As an editor, I’m sometimes startled by what I find on the pages that scroll across the screen of my laptop. Of course, that’s why I’m doing what I’m doing. A second set of eyes is always a good thing when it comes to the fiction that our minds spew onto the page. As an addition to that second set of eyes, I believe that our own eyes can serve as another set of eyes if we experience the manuscript in a slightly different way.
Since I started writing, I’ve found, after a not-so-subtle suggestion from D.D. Scott, that reading your manuscript out loud is an excellent way to catch issues that might otherwise go unnoticed. After having done this with some of my own digital scribblings, I’ve become a believer.
The purpose of this post is twofold. First, to encourage you to read your work out loud, both before and after you editor looks at your manuscript.
Next, in addition to the first point, I’d like to encourage you all to read it in a particular fashion, focusing on smaller and then larger portions of the text.
Begin by reading each sentence as if it is alone on the page, focusing on each one’s structure and if it makes sense on its own. I know this sounds basic, but I can tell you that the idea of what the sentence is supposed to say and what the text may convey to a reader may not be identical. Actually, they may not end up existing in the same postal code. A reader’s confusion can arise due to their unfamiliarity with your own colloquialisms, but that’s not what I’m talking about here. I’m talking about trying to be conscious about how your words can be interpreted in a way that you hadn’t intended.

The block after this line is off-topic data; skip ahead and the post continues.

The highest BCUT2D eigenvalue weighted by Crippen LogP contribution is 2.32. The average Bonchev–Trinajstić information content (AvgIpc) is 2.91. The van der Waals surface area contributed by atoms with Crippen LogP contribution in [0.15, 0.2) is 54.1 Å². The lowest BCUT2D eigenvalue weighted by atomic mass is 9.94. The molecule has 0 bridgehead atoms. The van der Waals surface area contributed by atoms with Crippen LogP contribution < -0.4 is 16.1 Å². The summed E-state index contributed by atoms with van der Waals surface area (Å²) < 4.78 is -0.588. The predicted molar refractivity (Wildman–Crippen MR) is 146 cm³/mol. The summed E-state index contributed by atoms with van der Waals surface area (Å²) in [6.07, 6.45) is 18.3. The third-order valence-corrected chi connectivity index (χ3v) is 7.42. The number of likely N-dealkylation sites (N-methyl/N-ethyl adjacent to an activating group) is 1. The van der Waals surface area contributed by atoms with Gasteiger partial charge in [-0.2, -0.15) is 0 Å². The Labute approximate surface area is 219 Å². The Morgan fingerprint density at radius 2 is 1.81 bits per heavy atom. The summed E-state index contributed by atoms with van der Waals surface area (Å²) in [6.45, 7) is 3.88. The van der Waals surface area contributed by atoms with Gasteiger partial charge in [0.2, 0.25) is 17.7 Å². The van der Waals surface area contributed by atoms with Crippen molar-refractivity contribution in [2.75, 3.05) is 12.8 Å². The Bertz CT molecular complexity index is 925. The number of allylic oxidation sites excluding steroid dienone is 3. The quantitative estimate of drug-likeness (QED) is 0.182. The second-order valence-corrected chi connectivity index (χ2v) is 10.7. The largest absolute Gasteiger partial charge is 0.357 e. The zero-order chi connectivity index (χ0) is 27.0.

Next, read each paragraph alone to see how it fits together. When doing this, I recommend keeping an eye out for repetition. You don’t want to use the same word too many times in one paragraph or even one page.
You then move out to the page and chapter level until you have completed the whole thing.
What do you think, WG2E peeps? How do you proof your manuscripts pre and post editing? Curious Dudes want to know.